Language in an anti-bullying bill approved by the Michigan Senate that was seen as actually allowing bullying under certain circumstances may now be changed.

The Detroit Free Press reported that Republican leaders in the Michigan House are working out a way to end the controversy after Senate Republicans inserted language in “Matt’s Safe School Law” that says the bill “does not prohibit a statement of a sincerely held belief or moral conviction” of a student or school worker.

The legislation was named after Matt Epling, an honor-roll student who killed himself at age 14 in 2002 after being assaulted by school bullies on the last day of eighth grade.

The inserted language was seen by activists — and by the boy’s father, Kevin Epling — as allowing bullies to prey on other students, especially those who are gay, lesbian or transgender, and to watch someone be bullied who they think might deserve it without trying to stop it.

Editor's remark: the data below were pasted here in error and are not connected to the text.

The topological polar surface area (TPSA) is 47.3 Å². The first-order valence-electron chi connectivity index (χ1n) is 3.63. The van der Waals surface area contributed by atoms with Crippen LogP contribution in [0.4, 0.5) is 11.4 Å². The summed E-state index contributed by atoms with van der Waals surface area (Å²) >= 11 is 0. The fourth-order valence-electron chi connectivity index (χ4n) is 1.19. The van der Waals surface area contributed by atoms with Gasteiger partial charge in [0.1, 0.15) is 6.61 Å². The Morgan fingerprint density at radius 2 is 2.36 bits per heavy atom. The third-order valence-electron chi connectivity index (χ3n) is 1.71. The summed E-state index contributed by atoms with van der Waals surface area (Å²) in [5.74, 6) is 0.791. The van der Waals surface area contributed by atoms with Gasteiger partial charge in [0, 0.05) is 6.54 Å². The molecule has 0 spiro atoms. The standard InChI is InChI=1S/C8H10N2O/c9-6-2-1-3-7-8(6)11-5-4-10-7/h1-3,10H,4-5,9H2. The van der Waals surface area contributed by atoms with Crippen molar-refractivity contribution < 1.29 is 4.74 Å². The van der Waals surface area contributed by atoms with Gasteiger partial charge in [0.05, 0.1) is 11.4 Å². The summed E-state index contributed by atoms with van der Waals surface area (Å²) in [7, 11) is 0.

Michigan’s state school superintendent, Mike Flanagan, also criticized the Senate bill, which passed last week with 26 Republican votes against 11 Democratic votes.

Flanagan issued a statement that said in part: “There should never be an excuse or reason or justification for anyone to bully, intimidate, or harass a student. I cannot imagine any real moral conviction or religious teaching that says it is acceptable to inflict pain, humiliation, and suffering on another person, especially a child.”

It remains to be seen, however, whether the changes that House Republicans come up with will satisfy Democrats. They not only want the inserted language dropped but additional passages added that bar bullying for specific reasons, including sexual orientation, the Free Press reported.

Government statistics show that at least a third of students ages 12 to 18 report being bullied during the school year. Most states have laws that make bullying illegal, but enforcement is scant.

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